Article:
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Legacy of Leadership: Leadership Champion Award

Legacy of Leadership:  Leadership Champion Award

Dr. Timothy White – “Reflections on Leadership”

Chancellor, The California State University

Dr. Timothy White didn’t set out to be an academic leader. His master plan wasn’t focused on academics, but California’s Master Plan, written in the 1960s when he arrived in the United States as an eight-year-old would ultimately lead him down a path to becoming Chancellor in 2013 of the California State University.

The opportunity to pursue a higher education, the first in his family, coupled with what Chancellor White frames as some combination of serendipity and good fortune, along with a relentless focus on helping others, is how today he finds himself leading one of the largest and most diverse higher education systems in the United States.

Pursuing the role though was something Chancellor White was initially reluctant to do. However, when he was asked to consider the position, he realized it was a chance to give back to an amazing institution that had helped propel his career and in the process impact hundreds of thousands of students.

“Big dreams are what will carry our society forward after all”

– Chancellor Dr. Timothy White

Over the course of his career, Chancellor White has learned some important lessons he now uses to lead the CSU. He is quick to note that a strong sense of humility is an important piece to who he is and in conversation with him his humble, thoughtful nature is clearly evident. Chancellor White believes a leader is someone who can listen. “We should use our two ears and one mouth proportionally… and not just listen waiting to talk,” he says. Leaders are also people who cultivate and nurture the best ideas in others, while also striving to exceed expectations to open the next door. Even more critical, Chancellor White believes leaders must be able to publicly admit mistakes and correct them.

Throughout his career, Chancellor White has made a point to observe people from all sides to learn these lessons. He can appreciate the ones who challenge dogma and orthodoxy to create opportunities for others. He realizes though, that while you can learn from those that inspire, you can equally learn from those who have more troubling attributes, so looking to a galaxy of attributes and people has served him well.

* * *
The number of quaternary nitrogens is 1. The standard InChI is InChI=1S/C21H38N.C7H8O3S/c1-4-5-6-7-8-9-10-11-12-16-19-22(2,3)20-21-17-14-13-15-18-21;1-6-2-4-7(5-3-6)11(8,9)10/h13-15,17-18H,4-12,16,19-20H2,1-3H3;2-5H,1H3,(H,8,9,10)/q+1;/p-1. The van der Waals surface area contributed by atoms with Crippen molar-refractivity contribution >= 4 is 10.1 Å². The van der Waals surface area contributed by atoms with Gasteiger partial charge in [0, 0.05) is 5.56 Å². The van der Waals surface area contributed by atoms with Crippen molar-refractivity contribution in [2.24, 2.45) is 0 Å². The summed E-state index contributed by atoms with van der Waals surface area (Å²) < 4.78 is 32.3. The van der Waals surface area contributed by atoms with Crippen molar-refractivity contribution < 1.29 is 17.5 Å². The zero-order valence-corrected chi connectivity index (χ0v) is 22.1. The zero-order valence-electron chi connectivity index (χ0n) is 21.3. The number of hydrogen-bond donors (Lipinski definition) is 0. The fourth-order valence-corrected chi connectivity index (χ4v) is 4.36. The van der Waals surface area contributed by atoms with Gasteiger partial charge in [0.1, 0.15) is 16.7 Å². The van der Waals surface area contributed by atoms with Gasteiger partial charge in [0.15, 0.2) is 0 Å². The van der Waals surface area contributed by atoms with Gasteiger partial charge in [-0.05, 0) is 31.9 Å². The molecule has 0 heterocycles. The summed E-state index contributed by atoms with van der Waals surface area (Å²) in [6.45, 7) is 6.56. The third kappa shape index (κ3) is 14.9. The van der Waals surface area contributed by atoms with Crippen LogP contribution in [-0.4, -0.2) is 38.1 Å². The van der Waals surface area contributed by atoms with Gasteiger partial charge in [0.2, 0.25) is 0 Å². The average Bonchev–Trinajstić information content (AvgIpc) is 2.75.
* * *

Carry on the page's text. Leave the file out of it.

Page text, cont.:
These key lessons and attributes are the foundation for Chancellor White’s leadership and what he strives to achieve in his role. Chancellor White approached the new role in a similar way to those who run big cities since universities come with similar challenges and opportunities. He feels equally as strong that you should jump on opportunities as you should lean into tough challenges. In that vein, when he became Chancellor, he decided he must take the position of asking how the CSU continues being an inclusive, compassionate, high-end institution when weighing any challenges and opportunities faced.

One of the first challenges Chancellor White wanted to address was the fact that the female makeup of the leadership and employees of the system didn’t reflect the makeup of the student body, at the time only three of 23 campus presidents were female in a university where women make up more than 50% of the student body. He saw the need to shift thinking and find excellence by looking through the “windshield, rather than the rear-view mirror.”

Chancellor White saw the need for more compassion. That didn’t mean just going out and hiring women, but creating a recruitment process that truly reflects the CSU with its diversity and removing the historical bias. When this was done, it naturally attracted a more diverse pool of candidates – shifting the energy behind the process, shifting the outcomes.

Now, 12 of the 23 presidents are women, and several are minorities as well. And Chancellor White sees the impact of the change. Feedback from students is that university leaders look more like them. Also women leaders are bringing a richness in experience that was lacking before. This in turn is better helping inform policies and enrich overall leadership for the CSU.

In taking on this role, Chancellor White also saw the opportunity to play a part in helping educate Californians, but especially those who come from the edges like he did and are willing to do the hard work to achieve more. He sees the CSU as being in the “business of creating hope and opportunity for those who dream of building something different.” According to Chancellor White, “Big dreams are what will carry our society forward after all.”

And, he should know. His dreams and the chance to pursue them are why he is Chancellor today. Which, while not his master plan, is the right place for him now as he is certainly leading the way in creating a path for so many others to pursue opportunities.

Leadership Lessons from Chancellor Timothy White

  • Be Bold – Develop boldness in others. Bold is not the same as brash.
  • Be Brave – Courage in the face of unkindness.
  • Be Confident – We all get butterflies. Confidence matters, not being cocky or arrogant.
  • Be Accepting of Feedback – As long as it is well intentioned.